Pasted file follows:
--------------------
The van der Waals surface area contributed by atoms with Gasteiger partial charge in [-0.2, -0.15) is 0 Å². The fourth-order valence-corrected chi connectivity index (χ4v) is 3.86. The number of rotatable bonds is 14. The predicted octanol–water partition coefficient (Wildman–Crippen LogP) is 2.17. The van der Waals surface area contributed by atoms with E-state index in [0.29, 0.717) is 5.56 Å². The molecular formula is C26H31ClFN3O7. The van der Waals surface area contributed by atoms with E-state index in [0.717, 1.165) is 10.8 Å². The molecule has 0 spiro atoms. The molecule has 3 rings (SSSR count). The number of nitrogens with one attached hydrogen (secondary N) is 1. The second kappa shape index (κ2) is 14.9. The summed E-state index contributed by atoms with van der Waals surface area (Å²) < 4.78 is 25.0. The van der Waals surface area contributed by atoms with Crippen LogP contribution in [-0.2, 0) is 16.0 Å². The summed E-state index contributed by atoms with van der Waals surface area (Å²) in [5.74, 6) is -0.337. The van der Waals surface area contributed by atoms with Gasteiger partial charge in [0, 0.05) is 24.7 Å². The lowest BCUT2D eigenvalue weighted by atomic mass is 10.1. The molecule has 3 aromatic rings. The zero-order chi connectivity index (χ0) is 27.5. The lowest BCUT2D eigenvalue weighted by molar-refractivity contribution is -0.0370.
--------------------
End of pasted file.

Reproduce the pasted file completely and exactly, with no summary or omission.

The van der Waals surface area contributed by atoms with Gasteiger partial charge in [-0.2, -0.15) is 0 Å². The fourth-order valence-corrected chi connectivity index (χ4v) is 3.86. The number of rotatable bonds is 14. The predicted octanol–water partition coefficient (Wildman–Crippen LogP) is 2.17. The van der Waals surface area contributed by atoms with E-state index in [0.29, 0.717) is 5.56 Å². The molecular formula is C26H31ClFN3O7. The van der Waals surface area contributed by atoms with E-state index in [0.717, 1.165) is 10.8 Å². The molecule has 0 spiro atoms. The molecule has 3 rings (SSSR count). The number of nitrogens with one attached hydrogen (secondary N) is 1. The second kappa shape index (κ2) is 14.9. The summed E-state index contributed by atoms with van der Waals surface area (Å²) < 4.78 is 25.0. The van der Waals surface area contributed by atoms with Crippen LogP contribution in [-0.2, 0) is 16.0 Å². The summed E-state index contributed by atoms with van der Waals surface area (Å²) in [5.74, 6) is -0.337. The van der Waals surface area contributed by atoms with Gasteiger partial charge in [0, 0.05) is 24.7 Å². The lowest BCUT2D eigenvalue weighted by atomic mass is 10.1. The molecule has 3 aromatic rings. The zero-order chi connectivity index (χ0) is 27.5. The lowest BCUT2D eigenvalue weighted by molar-refractivity contribution is -0.0370.